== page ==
Yesterday was the Daddy Daughter Dance at our church. For the last 20 years or so, this dance has been the highlight of my husband's and my daughters' years.
Every year, since my eldest was 3 years old, this dance meant a new dress, special hair, a fancy dinner out, a beautiful corsage presented by daddy, and so much more. But even though they love to dance the night away, this Daddy Daughter Dance has never really been about dancing. This dance is still and has always been about the special bond my husband has with our girls. Early on, I remember my husband and daughter choosing to go out to dinner just the two of them, instead of with groups of girls and dads that were forming; they wanted the time to themselves. And over the years, this dance, this precious event, became sacred to them. Even when covid canceled the dance for two years, dad and daughter had a special dinner and danced in our living room.
Over the years, the dance preparations have varied slightly. For years, it was just my eldest daughter and my husband. Then for many years (until my eldest graduated from high school!), it was both girls and daddy. And now for the past several years, it is just my youngest and daddy. My amazon photos of the dance number over 300(!), and each one brings a smile to my face as I remember those little girls and see their faces gazing up at their daddy and their dad, in turn, looking upon them with love. Such gift. Such grace.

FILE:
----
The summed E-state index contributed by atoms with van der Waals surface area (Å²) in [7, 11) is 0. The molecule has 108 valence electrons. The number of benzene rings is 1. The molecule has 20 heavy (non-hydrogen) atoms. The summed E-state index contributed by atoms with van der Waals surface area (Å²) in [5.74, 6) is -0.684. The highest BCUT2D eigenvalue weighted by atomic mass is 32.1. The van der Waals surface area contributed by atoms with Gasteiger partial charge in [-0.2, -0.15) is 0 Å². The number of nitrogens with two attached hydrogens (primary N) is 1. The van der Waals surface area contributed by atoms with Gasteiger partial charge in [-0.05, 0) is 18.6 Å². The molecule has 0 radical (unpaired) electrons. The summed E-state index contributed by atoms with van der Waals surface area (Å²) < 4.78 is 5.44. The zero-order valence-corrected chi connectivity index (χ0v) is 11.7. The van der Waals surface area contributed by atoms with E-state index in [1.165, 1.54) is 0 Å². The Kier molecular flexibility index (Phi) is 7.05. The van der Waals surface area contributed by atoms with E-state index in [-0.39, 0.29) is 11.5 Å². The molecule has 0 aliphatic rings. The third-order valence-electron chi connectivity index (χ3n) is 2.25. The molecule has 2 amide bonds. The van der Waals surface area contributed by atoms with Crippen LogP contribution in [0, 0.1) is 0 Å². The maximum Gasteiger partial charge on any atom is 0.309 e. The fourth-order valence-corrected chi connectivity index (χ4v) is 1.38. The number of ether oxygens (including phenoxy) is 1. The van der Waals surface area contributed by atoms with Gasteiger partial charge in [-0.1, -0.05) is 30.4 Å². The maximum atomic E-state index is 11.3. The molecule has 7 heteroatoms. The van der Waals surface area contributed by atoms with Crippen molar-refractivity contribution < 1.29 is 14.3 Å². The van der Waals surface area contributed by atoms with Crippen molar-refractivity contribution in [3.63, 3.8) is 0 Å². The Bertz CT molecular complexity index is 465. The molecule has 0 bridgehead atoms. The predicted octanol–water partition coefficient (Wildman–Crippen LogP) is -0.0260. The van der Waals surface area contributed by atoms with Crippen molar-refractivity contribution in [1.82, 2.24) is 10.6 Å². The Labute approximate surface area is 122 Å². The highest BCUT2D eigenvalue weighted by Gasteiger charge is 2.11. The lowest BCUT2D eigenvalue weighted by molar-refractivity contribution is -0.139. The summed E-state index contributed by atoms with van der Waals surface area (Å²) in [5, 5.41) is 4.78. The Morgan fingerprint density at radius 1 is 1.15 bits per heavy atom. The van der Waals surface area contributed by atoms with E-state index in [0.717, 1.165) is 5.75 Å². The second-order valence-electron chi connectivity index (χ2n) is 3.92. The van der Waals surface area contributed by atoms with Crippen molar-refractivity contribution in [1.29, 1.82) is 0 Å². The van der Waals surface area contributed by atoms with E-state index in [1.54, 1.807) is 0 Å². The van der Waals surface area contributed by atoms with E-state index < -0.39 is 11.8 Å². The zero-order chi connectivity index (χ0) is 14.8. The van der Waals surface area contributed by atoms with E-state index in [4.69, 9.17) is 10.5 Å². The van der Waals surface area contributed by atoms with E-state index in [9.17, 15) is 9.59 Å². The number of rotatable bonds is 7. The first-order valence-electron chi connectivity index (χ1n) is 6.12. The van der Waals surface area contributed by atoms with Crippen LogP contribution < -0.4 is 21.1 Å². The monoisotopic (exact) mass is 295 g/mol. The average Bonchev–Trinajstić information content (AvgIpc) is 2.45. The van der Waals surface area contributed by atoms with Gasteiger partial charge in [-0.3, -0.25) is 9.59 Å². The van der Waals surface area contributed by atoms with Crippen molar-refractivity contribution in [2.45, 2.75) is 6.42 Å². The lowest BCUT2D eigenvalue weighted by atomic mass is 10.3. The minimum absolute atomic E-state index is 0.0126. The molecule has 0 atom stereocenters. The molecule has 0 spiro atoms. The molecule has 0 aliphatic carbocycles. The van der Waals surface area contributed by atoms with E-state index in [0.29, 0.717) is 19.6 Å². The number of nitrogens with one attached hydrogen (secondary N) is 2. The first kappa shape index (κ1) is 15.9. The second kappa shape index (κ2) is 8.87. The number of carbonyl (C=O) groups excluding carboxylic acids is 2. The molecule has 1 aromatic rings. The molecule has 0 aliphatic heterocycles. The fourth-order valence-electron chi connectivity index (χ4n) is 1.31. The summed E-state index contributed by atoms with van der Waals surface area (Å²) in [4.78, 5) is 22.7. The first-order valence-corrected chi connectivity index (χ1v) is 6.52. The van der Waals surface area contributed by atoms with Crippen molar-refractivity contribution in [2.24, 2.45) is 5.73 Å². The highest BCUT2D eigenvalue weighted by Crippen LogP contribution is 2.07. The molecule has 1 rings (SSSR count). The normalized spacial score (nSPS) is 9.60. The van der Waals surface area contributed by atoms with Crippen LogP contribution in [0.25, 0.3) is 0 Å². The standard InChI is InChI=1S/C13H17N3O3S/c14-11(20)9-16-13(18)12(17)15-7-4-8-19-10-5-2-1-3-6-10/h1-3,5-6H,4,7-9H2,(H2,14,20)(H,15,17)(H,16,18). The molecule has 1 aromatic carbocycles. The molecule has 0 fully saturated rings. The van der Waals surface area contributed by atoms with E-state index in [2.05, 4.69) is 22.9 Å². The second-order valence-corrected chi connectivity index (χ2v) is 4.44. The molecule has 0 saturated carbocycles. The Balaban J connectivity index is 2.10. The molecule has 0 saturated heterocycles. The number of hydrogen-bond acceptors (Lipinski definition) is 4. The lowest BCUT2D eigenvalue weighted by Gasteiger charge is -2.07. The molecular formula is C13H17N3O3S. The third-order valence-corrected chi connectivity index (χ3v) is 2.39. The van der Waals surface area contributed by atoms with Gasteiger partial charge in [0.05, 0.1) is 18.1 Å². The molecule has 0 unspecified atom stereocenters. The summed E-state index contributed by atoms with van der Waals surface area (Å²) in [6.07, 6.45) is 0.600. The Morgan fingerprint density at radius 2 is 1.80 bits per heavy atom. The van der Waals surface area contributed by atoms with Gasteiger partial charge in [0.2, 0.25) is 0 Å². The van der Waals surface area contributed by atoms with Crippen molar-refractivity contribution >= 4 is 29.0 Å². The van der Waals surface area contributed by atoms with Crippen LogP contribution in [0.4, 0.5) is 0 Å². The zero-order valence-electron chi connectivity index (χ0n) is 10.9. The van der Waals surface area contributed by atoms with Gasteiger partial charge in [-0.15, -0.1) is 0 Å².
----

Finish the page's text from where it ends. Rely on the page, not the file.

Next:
I've heard the sentiment before that "a daughter needs a dad to be the standard against which she judges all men". During all the years of attending this dance together, my girls have seen their father treasure them. They have learned from his example, his words, the way he treats me and others what it means to be a man, and how a man should treat a woman. A girl loves her father like she loves no one other -- she looks up to him with an adoration she has for no one else. A father can shape how a girl sees herself and is taught by him she is worthy of being treasured someday by her husband.
This year, the pictures I took of my daughter and husband were at church instead of in our living room. After I took their pictures, I walked out of the building as they walked into the gym toward the dance. As I walked out, I saw so many girls I know (some from my class who have been talking about the dance all week!) and their dads, all dressed up, holding hands, so excited. As I got in the car to go have dinner with my son (another tradition we've made over the years), my eyes filled up. My tears were happy tears - for all these precious girls and their adoring daddies, and for my own girls and husband. As I pulled out of the parking lot, I prayed for all of them and thanked God for the gift they are to each other. And ultimately, I am thankful for all of these earthly fathers who point their daughters to their heavenly Father.
At our church, the committee that hosts our Daddy Daughter Dance goes all out. The decor, the food -- the whole experience is unbelievable. These men and women spend hours transforming the gym into a wonderland. The girls' faces light up when they walk into whatever theme has taken over that year - they are so excited for the evening. I am forever indebted to the servants who make this dance happen, year after year. They, too, have always understood that it's so much more than a dance.